50 YEARS WOODSTOCK - THE EXHIBITION
Agent: Birger Gaetjens +43 676 701 8077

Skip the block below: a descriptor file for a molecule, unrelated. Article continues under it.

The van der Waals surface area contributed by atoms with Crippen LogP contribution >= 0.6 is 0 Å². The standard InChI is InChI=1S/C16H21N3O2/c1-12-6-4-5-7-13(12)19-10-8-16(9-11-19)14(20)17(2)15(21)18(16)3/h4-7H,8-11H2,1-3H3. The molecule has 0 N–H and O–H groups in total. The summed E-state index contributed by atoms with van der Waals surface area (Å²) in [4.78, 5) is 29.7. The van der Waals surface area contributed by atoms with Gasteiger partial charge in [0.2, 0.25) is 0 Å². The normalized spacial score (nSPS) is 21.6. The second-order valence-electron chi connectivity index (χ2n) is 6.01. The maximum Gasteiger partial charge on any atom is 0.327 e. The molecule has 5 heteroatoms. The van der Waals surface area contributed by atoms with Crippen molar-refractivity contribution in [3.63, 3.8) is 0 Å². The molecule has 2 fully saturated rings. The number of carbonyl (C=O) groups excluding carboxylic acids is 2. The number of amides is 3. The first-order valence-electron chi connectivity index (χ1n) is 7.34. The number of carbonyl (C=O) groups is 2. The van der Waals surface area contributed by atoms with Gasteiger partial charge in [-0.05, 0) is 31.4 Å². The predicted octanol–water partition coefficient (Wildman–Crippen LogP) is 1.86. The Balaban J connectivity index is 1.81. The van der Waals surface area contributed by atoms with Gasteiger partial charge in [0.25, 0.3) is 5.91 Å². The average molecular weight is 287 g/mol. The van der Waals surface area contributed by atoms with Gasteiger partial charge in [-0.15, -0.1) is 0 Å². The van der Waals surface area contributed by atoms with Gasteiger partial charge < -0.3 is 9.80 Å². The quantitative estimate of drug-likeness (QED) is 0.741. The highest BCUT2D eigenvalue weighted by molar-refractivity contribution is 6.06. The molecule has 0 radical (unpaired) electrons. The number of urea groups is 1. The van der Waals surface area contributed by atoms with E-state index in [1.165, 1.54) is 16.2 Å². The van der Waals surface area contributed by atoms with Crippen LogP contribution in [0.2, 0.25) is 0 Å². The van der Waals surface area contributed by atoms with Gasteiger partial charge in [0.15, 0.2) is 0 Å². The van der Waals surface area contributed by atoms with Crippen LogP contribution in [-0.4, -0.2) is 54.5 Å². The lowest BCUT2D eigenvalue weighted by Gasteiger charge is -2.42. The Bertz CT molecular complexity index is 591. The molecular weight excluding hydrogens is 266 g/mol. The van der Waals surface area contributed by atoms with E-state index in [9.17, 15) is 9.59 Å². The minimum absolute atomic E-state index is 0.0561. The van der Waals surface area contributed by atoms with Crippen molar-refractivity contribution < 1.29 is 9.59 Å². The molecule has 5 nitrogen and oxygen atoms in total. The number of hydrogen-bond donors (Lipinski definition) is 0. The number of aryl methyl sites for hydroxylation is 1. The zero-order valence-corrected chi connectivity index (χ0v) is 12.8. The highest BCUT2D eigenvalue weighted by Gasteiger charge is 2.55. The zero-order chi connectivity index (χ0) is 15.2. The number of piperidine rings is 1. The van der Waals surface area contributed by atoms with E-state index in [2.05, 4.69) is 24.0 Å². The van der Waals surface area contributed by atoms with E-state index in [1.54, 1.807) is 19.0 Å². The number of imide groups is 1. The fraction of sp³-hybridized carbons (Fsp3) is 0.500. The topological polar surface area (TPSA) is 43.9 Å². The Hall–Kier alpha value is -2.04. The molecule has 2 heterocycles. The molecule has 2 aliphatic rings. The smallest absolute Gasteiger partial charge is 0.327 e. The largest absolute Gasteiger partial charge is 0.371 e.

Over the years, the three-day festival, considered the "mother of all open-airs," became the symbol of a counterculture that stood for anti-militarism, equal rights for women, blacks and homosexuals, for artistic and sexual liberation like no other musical event on the planet. From August 15th-17th, 1969, on a dairy farm near New York, some 500,000 people experienced for three days ??? a communal adventure that marked a turning point in history: At Woodstock, a testament came alive that peaceful, prudent and mindful co-existence is possible even under the most adverse circumstances. This unconditional collective as a will to change forever, in a setting underlined musically by bands and artists such as Jimi Hendrix, Janis Joplin, Joan Baez, The Who, Santana, Sly & The Family Stone and Joe Cocker, has been with us ever since - whether in the release of Nelson Mandela or the fall of the Berlin Wall - and even in times of the Corona pandemic, the spirit of Woodstock, which celebrated its 50th anniversary in 2019, is more apparent than ever. The emergence of the ''Woodstock Legend" can be explained by its historical classification: 1969 marks the end of the Swinging Sixties, a decade defined by worldwide social change and century occurrences. Highlights such as the first moon landing coincide with the blossoming of an international pop culture but also the Vietnam War, the Cuban Missile Crisis and the assassinations of John F. Kennedy, Martin Luther King and Che Guevara. With the rise of the civil rights, peace and student movements, the younger generation responded with an unmistakable signal of a strong, common will for change and rethinking, which finally broke through at Woodstock. Since then, the first mega-event in rock history has been considered a blueprint for the peaceful musical message of Love, Peace & Unity, the very "Woodstock Dream" that rapidly embraced the entire globe and continues to resonate profoundly to this day. Photographer Elliott Landy (born 1942) made a significant contribution to visually capturing this "Woodstock Dream" with his epoch-making photographs. As the first artistically recognized music photographer, the U.S. American accompanied stars such as Janis Joplin, Jimi Hendrix, Bob Dylan and The Band on tour early on and was one of the few who were allowed to photograph on stage during the festival. His illustrated books still impress today as documentations of the attitude to life of an entire generation. Landy's big portraits of the "Gods of Rock" are among the absolute highlights of the exhibition, which will take visitors on a tour of four different sections.